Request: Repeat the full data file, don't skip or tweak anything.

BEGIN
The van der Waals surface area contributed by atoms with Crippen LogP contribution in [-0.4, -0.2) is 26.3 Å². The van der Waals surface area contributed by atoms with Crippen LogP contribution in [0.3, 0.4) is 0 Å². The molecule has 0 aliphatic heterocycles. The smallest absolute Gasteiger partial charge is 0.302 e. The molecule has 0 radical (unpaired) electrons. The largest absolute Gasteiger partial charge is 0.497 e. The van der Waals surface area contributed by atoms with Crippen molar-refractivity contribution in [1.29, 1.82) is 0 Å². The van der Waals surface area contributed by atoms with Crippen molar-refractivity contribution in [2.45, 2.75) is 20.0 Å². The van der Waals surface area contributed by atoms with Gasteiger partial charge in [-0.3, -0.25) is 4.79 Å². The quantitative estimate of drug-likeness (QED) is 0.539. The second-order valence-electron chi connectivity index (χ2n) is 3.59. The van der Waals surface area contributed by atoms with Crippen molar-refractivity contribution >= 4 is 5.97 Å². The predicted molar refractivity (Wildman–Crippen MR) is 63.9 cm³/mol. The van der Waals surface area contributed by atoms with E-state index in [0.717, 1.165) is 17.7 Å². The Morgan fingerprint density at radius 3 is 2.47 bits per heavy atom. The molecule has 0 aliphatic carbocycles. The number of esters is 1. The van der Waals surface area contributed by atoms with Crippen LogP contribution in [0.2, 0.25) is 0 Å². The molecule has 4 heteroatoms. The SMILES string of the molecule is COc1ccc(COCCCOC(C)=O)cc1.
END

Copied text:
The van der Waals surface area contributed by atoms with Crippen LogP contribution in [-0.4, -0.2) is 26.3 Å². The van der Waals surface area contributed by atoms with Crippen LogP contribution in [0.3, 0.4) is 0 Å². The molecule has 0 aliphatic heterocycles. The smallest absolute Gasteiger partial charge is 0.302 e. The molecule has 0 radical (unpaired) electrons. The largest absolute Gasteiger partial charge is 0.497 e. The van der Waals surface area contributed by atoms with Crippen molar-refractivity contribution in [1.29, 1.82) is 0 Å². The van der Waals surface area contributed by atoms with Crippen molar-refractivity contribution in [2.45, 2.75) is 20.0 Å². The van der Waals surface area contributed by atoms with Gasteiger partial charge in [-0.3, -0.25) is 4.79 Å². The quantitative estimate of drug-likeness (QED) is 0.539. The second-order valence-electron chi connectivity index (χ2n) is 3.59. The van der Waals surface area contributed by atoms with Crippen molar-refractivity contribution >= 4 is 5.97 Å². The predicted molar refractivity (Wildman–Crippen MR) is 63.9 cm³/mol. The van der Waals surface area contributed by atoms with E-state index in [0.717, 1.165) is 17.7 Å². The Morgan fingerprint density at radius 3 is 2.47 bits per heavy atom. The molecule has 0 aliphatic carbocycles. The number of esters is 1. The van der Waals surface area contributed by atoms with Crippen LogP contribution in [0.2, 0.25) is 0 Å². The molecule has 4 heteroatoms. The SMILES string of the molecule is COc1ccc(COCCCOC(C)=O)cc1.